38. You refer to non-school clothes as “civvies.”
39. It wasn’t alarming or nothing new to see guys jump out of airplanes or dangle from speeding helicopters.
40. You can’t keep track of how many houses you’ve lived in but can remember the view from your bedroom windows.
41. You are probably one of a few people that have actually fully read this whole post and liked and shared it.
42. You can’t stop finding reasons why being a Military brat is great.

Have a padded day, won’t you!

Michael, they have taken you away

Michael K was buried yesterday morning.  He was 50 years old.  Three of his children attended his funeral, together with about fifteen other people who knew him, including his first wife.  I’m not sure if he had other children, but that was all that turned up to a spartan chapel in a local cemetery.

I would like to be glib and say, “It was a nice funeral.”

In a way it was.  The flowers on and around his coffin were beautiful.  The mourners, especially the British – for he had many British friends – were warm and supportive towards the members of his family, saying kind words and offering sympathy and hugs.  We sang one of his favourite hymns well: There Is A Hope.

But it wasn’t a nice “he had a good innings” funeral.  He died too early, alone and lonely and lacking love and hope.  His partner had died slowly and painfully three years ago.  He had been in and out of jobs since then.  When he was working, he was doing shift work and could not get to church to be with his church family.  As for his “blood family” to quote the Prince of Wales’ brother, I think his relationship with them over the years had been strained.

Michael was what we Brits call “a bit Marmite.”  You either loved him or hated him.  I myself enjoyed his company, as long it did not involve endless hours spent on a summer afternoon in an Altstadt Irish pub.  Michael, a German, knew the words to a vast array of Irish rebel songs.  Sometimes he’d tweak the lyrics.  Sean South of Garryowen became Sean South of Gerresheim.  He and I used to sing these songs every now and again together…  All his years working in IT in Scotland and Eire had not gone to waste.  I guess his local pub in Scotland must have been full of Celtic fans, judging by his repertoire.  Oh yes, he also had an encyclopaedic knowledge of East Germany jokes.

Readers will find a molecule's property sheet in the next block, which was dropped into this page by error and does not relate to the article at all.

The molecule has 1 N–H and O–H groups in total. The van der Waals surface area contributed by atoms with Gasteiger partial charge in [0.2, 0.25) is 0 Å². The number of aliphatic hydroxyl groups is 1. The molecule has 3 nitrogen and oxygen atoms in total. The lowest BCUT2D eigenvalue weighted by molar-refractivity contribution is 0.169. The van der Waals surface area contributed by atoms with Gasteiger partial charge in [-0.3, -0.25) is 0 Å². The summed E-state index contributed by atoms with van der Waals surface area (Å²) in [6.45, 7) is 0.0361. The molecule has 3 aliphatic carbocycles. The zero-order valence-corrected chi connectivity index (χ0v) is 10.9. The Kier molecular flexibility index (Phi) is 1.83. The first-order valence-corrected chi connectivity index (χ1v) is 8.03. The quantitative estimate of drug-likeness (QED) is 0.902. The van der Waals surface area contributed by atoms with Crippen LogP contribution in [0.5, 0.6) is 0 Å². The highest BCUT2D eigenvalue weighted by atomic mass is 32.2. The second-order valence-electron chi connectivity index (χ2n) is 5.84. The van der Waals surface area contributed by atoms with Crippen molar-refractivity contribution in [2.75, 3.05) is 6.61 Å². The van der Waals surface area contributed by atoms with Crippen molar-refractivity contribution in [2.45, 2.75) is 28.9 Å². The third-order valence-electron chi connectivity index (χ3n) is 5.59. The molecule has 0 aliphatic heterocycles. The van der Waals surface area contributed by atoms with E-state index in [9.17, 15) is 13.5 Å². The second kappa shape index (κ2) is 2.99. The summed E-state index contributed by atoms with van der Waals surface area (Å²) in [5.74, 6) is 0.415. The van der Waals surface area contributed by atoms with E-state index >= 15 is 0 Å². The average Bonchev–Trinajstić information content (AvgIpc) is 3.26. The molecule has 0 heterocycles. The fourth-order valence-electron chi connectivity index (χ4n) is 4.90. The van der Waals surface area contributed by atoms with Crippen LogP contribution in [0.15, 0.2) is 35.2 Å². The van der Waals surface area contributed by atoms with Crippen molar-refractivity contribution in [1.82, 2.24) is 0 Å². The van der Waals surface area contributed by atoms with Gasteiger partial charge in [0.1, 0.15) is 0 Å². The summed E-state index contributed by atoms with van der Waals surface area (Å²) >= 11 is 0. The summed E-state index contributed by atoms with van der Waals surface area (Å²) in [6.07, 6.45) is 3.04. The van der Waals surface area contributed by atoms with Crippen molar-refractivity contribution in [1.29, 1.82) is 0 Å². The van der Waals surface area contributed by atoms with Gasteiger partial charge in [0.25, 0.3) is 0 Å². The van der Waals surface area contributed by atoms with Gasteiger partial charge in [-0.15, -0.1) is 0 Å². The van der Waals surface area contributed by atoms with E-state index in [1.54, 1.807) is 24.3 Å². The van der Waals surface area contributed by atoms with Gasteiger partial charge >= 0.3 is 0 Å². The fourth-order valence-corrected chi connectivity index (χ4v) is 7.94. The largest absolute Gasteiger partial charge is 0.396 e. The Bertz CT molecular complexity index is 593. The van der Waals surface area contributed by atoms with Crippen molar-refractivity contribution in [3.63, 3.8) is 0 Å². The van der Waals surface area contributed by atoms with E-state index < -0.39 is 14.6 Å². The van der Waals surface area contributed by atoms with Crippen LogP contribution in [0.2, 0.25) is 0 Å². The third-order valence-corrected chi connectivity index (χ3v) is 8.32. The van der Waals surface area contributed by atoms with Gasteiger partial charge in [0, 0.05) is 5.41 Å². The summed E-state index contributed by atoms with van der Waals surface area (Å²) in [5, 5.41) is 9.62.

We got on well.

We often used to sing Fields of Athenry while strolling through the local park.

Michael, they have taken you away.  May you rest in peace.

Have a peaceful day, wont you!

“Hör auf zu meckern!”

Hello, everybody.

For those who don’t speak German, the title translates loosely into colloquial English as:

Stop your bl00dy moaning!

In the past month I’ve been doing pastoral work for the local church.  Anyone can wear the label.  Anyone can talk the talk.  Can they walk the walk?  For sure it’s rewarding, helping people to sort their problems, whether that be depression, loneliness, falling out with friends, etc.

But…………

Fast-forward to the last 24 hours.

Last night I went to the local ELCN (English Language Comedy Night) in DUS Altstadt.  It was excellent as ever, including seeing the world’s shortest comedian.  (But some other time, please.)

I get home just after 01:30, pretty much still on a high after enjoying two hours’ live stand-up comedy including the world’s shortest comedian bantering with a bald man who was a hair brush salesman.  (But some other time, please.)